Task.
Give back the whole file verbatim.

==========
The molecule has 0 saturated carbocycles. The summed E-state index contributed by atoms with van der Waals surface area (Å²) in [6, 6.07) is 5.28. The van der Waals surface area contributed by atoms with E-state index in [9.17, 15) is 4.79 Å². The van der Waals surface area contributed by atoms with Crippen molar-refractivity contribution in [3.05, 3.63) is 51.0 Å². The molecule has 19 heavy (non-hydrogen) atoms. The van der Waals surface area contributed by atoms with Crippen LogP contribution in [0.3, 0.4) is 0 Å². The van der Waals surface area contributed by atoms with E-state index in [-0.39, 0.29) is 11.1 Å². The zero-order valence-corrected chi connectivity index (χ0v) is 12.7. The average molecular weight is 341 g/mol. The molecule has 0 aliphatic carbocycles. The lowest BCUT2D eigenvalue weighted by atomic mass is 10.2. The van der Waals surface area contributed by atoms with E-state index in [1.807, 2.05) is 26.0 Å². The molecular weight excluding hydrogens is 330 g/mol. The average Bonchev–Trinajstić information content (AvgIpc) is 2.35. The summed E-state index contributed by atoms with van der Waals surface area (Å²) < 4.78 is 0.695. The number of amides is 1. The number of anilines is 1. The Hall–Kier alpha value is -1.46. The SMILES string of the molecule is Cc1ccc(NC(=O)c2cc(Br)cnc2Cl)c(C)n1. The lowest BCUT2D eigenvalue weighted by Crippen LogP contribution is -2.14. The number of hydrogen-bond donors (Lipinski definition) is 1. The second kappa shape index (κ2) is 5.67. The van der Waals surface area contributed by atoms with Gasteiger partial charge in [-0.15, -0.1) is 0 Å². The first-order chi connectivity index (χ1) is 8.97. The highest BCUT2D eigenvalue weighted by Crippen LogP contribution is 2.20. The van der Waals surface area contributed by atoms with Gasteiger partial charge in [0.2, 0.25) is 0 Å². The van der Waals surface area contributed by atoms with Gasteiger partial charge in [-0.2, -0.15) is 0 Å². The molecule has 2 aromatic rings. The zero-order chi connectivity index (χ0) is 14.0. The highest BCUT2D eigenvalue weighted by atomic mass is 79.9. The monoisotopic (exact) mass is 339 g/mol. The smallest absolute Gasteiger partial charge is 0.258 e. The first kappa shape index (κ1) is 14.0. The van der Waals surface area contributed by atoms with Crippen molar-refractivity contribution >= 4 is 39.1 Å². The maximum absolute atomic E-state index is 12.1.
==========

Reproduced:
The molecule has 0 saturated carbocycles. The summed E-state index contributed by atoms with van der Waals surface area (Å²) in [6, 6.07) is 5.28. The van der Waals surface area contributed by atoms with E-state index in [9.17, 15) is 4.79 Å². The van der Waals surface area contributed by atoms with Crippen molar-refractivity contribution in [3.05, 3.63) is 51.0 Å². The molecule has 19 heavy (non-hydrogen) atoms. The van der Waals surface area contributed by atoms with Crippen LogP contribution in [0.3, 0.4) is 0 Å². The van der Waals surface area contributed by atoms with E-state index in [-0.39, 0.29) is 11.1 Å². The zero-order valence-corrected chi connectivity index (χ0v) is 12.7. The average molecular weight is 341 g/mol. The molecule has 0 aliphatic carbocycles. The lowest BCUT2D eigenvalue weighted by atomic mass is 10.2. The van der Waals surface area contributed by atoms with E-state index in [1.807, 2.05) is 26.0 Å². The molecular weight excluding hydrogens is 330 g/mol. The average Bonchev–Trinajstić information content (AvgIpc) is 2.35. The summed E-state index contributed by atoms with van der Waals surface area (Å²) < 4.78 is 0.695. The number of amides is 1. The number of anilines is 1. The Hall–Kier alpha value is -1.46. The SMILES string of the molecule is Cc1ccc(NC(=O)c2cc(Br)cnc2Cl)c(C)n1. The lowest BCUT2D eigenvalue weighted by Crippen LogP contribution is -2.14. The number of hydrogen-bond donors (Lipinski definition) is 1. The second kappa shape index (κ2) is 5.67. The van der Waals surface area contributed by atoms with Gasteiger partial charge in [-0.15, -0.1) is 0 Å². The first-order chi connectivity index (χ1) is 8.97. The highest BCUT2D eigenvalue weighted by Crippen LogP contribution is 2.20. The van der Waals surface area contributed by atoms with Gasteiger partial charge in [0.2, 0.25) is 0 Å². The van der Waals surface area contributed by atoms with Gasteiger partial charge in [-0.2, -0.15) is 0 Å². The molecule has 2 aromatic rings. The zero-order chi connectivity index (χ0) is 14.0. The highest BCUT2D eigenvalue weighted by atomic mass is 79.9. The monoisotopic (exact) mass is 339 g/mol. The smallest absolute Gasteiger partial charge is 0.258 e. The first kappa shape index (κ1) is 14.0. The van der Waals surface area contributed by atoms with Crippen molar-refractivity contribution >= 4 is 39.1 Å². The maximum absolute atomic E-state index is 12.1.